If Theresa May requests a three month extension of Article 50 (or longer), then the European elections will take place while the UK is still an EU member.
There are many reasons why people voted to leave in 2016, but they did not include allowing the UK government to abolish democracy.
British citizens and EU27 citizens in the UK (who choose to vote in the UK) must have representation in the European Parliament through their MEPs.
Our representatives are elected and not appointed.
The Financial Times has reported that if the Article 50 divorce process were extended, and the UK was still negotiating its exit from the EU in May, Britain would have no choice but to participate in the European polls.
UK faces prospect of taking part in European elections, Financial Times, 14 March 2019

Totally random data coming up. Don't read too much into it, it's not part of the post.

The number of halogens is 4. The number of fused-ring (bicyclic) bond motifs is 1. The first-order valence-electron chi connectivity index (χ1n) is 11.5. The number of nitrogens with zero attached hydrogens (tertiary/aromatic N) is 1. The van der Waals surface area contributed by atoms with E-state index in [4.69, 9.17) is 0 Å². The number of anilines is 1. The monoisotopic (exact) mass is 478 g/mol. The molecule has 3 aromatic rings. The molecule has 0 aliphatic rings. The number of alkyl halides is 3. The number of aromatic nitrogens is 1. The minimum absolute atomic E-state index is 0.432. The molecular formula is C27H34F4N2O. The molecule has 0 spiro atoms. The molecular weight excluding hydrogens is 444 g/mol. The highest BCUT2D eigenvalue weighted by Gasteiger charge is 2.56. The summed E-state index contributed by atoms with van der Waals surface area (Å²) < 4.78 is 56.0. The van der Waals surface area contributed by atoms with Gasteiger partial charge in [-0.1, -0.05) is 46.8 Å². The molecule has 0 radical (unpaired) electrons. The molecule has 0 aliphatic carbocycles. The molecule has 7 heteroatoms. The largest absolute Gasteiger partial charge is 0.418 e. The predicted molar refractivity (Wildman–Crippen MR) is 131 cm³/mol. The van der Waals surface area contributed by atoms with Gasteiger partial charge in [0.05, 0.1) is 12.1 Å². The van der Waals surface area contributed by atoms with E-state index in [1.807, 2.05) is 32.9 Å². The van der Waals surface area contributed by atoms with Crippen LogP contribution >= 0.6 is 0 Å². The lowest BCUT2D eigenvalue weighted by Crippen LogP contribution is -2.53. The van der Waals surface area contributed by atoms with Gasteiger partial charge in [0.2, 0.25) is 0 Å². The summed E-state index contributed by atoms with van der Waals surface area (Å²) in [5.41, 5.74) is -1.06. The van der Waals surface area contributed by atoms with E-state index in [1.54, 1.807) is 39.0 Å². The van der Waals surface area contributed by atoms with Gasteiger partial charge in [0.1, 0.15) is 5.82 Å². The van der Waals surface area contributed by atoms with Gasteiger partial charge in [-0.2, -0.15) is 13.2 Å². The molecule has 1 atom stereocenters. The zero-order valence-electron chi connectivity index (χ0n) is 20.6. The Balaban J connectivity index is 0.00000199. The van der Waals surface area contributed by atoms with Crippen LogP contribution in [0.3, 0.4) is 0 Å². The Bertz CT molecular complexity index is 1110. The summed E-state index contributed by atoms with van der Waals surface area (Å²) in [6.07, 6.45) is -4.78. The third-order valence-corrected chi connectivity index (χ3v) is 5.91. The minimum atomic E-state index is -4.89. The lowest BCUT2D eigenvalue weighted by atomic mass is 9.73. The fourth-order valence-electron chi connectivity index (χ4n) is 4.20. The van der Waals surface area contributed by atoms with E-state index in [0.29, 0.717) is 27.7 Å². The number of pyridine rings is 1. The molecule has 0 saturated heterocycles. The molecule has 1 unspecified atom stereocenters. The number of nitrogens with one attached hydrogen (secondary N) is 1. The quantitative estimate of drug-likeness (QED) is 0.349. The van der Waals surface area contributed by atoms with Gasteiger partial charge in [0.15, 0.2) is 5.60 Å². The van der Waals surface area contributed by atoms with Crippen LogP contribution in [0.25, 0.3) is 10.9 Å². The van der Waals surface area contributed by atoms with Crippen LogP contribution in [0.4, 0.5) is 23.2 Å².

The Financial Times article quotes the Electroal Commission as saying that legislation requiring these elections has not yet been repealed.
Cmmenitng on the FT article, Roger Casale, FOunder and CEO of New Europeans said:
"This is techically correct, but in reality rather misleadng because as things stand the legislation will be repealed automatically on 29 March even if the UK is still a member of the EU unless the Government acts."
Schedule 9 of the EU (Withdrawal) Act 2018 lists the European Parliamentary Elections Act 2002 and the European Parliament (Representation) Act 2003 among the Acts to be wholly repealed.
Unless the Government changes the specification of the exit day in Schdedule 9, curently given as 29 March, the legilsation will be repealed on that day come what may.
Not taking part in the European elections could mean that the UK would have to leave the EU with or without a deal if Brexit is delayed beyond 1 July.
The new European Parliament will convene from 2 July and it is a requirement that all EU citizens are represented.